The Uniform Deceptive Trade Practices Act, section 2, defines "deceptive business practice" as including any action taken in the course of business which

"(2) causes likelihood of confusion or of misunderstanding as to the source, sponsorship, approval or certification of goods or services; [or]

(12) * * * similarly creates a likelihood of confusion or of misunderstanding." Ill. Rev. Stat. 1981, ch. 121 1/2, par. 312.

Plaintiffs argue that the use of the word "free" in the description of the insurance was a deceptive practice, in that defendants effectively charged plaintiffs 83 cents for two months of insurance coverage. In its leading case on the use of the word "free" in advertising, the Federal Trade Commission stated:

"The use of the word `Free' * * * [is] an unfair or deceptive act or practice under the following circumstances:

(1) When all of the conditions, obligations, or other prerequisites to the receipt and retention of the `free' article of merchandise are not clearly and conspicuously explained or set forth at the outset so as to leave no reasonable probability that the terms of the advertisement or offer might be misunderstood; or

(2) When, with respect to the article of merchandise required to be purchased in order to obtain the `free' article, the offerer either (1) increases the ordinary and usual price; or (2) reduces the quality; or (3) reduces the quantity or size of such article of merchandise." In re Walter J. Black, Inc. Trading as the Classics Club & Detective Book Club (1953), 50 F.T.C. 225, 235-36.

• 4 In the instant case, defendants clearly stated in the January notice that the insurance was available only to those cardholders who agreed to pay the higher fee. There was no reasonable probability that the offer would be misunderstood. At the time for renewal of plaintiffs' credit agreement, credit was available only on payment of a $20 annual membership fee; the insurance was available at no extra cost. Although the offer coincided with an increase in the basic price of an annual membership, the offer included the insurance at the new "ordinary and usual' price of an annual membership without reducing the quality or quantity of credit coverage available for plaintiffs. Therefore, we do not find the use of the word "free" in the description of the travel insurance to be a deceptive trade practice.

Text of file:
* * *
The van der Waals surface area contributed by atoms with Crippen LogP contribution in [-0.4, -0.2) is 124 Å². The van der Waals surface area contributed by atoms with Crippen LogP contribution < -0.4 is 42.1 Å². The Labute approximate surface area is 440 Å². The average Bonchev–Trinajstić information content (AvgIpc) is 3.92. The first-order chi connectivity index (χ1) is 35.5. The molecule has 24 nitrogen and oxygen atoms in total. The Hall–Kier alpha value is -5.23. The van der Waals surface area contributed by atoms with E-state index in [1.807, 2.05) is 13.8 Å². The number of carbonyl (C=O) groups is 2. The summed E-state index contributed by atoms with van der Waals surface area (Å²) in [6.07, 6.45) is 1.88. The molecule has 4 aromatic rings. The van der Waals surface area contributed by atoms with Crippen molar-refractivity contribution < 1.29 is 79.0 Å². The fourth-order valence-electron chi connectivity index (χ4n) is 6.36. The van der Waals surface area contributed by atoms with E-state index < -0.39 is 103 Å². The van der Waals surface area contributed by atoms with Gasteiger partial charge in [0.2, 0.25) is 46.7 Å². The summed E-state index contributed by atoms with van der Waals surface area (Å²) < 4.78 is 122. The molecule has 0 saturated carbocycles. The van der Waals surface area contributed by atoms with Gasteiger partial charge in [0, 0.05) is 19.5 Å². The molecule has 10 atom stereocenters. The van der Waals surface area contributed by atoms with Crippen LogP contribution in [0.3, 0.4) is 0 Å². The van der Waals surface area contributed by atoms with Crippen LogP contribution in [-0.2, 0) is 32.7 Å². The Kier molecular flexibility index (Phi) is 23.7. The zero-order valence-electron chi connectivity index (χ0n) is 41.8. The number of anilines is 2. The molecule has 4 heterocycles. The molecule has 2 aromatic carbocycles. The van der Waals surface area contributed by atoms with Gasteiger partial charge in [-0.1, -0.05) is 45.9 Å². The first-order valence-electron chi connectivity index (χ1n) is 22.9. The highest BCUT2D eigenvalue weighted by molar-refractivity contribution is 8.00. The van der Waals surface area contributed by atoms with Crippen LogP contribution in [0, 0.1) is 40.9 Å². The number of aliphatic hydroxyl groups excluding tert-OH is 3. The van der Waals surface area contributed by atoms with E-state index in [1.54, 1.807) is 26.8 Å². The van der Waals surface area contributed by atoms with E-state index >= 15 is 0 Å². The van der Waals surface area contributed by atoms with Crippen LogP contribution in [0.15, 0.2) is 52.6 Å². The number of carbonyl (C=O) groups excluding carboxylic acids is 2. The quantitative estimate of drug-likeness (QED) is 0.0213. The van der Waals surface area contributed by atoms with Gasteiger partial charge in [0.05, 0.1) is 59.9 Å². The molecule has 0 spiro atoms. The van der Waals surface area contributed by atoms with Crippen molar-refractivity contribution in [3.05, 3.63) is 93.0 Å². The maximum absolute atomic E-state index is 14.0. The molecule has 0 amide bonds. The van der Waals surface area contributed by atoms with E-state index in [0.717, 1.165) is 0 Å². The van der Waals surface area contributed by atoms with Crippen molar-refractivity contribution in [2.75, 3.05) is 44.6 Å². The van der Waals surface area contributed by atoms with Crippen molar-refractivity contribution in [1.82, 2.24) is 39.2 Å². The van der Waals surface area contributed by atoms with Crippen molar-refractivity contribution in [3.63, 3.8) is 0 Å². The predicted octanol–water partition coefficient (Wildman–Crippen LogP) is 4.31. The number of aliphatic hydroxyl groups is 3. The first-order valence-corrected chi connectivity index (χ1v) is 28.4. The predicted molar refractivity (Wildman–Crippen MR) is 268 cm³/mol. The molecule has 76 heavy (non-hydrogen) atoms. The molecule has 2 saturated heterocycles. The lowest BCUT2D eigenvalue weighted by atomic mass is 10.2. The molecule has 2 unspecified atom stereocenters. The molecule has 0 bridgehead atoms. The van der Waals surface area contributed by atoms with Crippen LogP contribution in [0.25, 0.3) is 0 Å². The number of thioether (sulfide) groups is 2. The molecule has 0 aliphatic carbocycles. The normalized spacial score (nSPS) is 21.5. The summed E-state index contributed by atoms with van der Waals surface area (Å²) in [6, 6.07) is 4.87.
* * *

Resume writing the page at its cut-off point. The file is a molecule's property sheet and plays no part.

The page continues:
Next, plaintiffs argue that defendants' failure to inform cardholders that the insurance would be available at the end of the annual renewal period constituted a deceptive trade practice. Plaintiffs also contend that defendants violated Illinois consumer protection law by omitting many material facts from the brochure describing the insurance, enclosed with the January notice. Defendants did not include the name of the insurer, the terms of the policy, nor the price of similar insurance not available through defendants. Under the consumer fraud act, omissions from advertising brochures may be actionable if the brochures are deceptive or confusing due to the omissions. (Ill. Rev. Stat. 1981, ch. 121 1/2, pars. 262 and 312.) We do not find that any omissions from defendants' brochure caused the brochure to be deceptive or confusing.

• 5 Defendants had no obligation to renew the credit cards after their expiration dates for cardholders who refused to pay the increased annual fee, even if defendants did have an obligation to continue to extend credit to such cardholders until their cards' expiration dates. Neither were defendants obliged to commit themselves, in the January notice, to making either credit or common carrier insurance available, at the time for renewal, to cardholders who refused to accept their proposed amendment to the credit agreement. Thus, defendants' failure to state that the insurance would still be available at the annual renewal period was not a deceptive practice, nor was it a violation of Illinois consumer fraud law. Similarly, defendants were not obliged to inform plaintiffs of the cost and extent of coverage available from other insurers or with other credit cards. Mutual of Omaha Insurance Co. v. Russell (10th Cir. 1968), 402 F.2d 339, 345-46, cert. denied (1969), 394 U.S. 973, 22 L.Ed.2d 753, 89 S.Ct. 1456.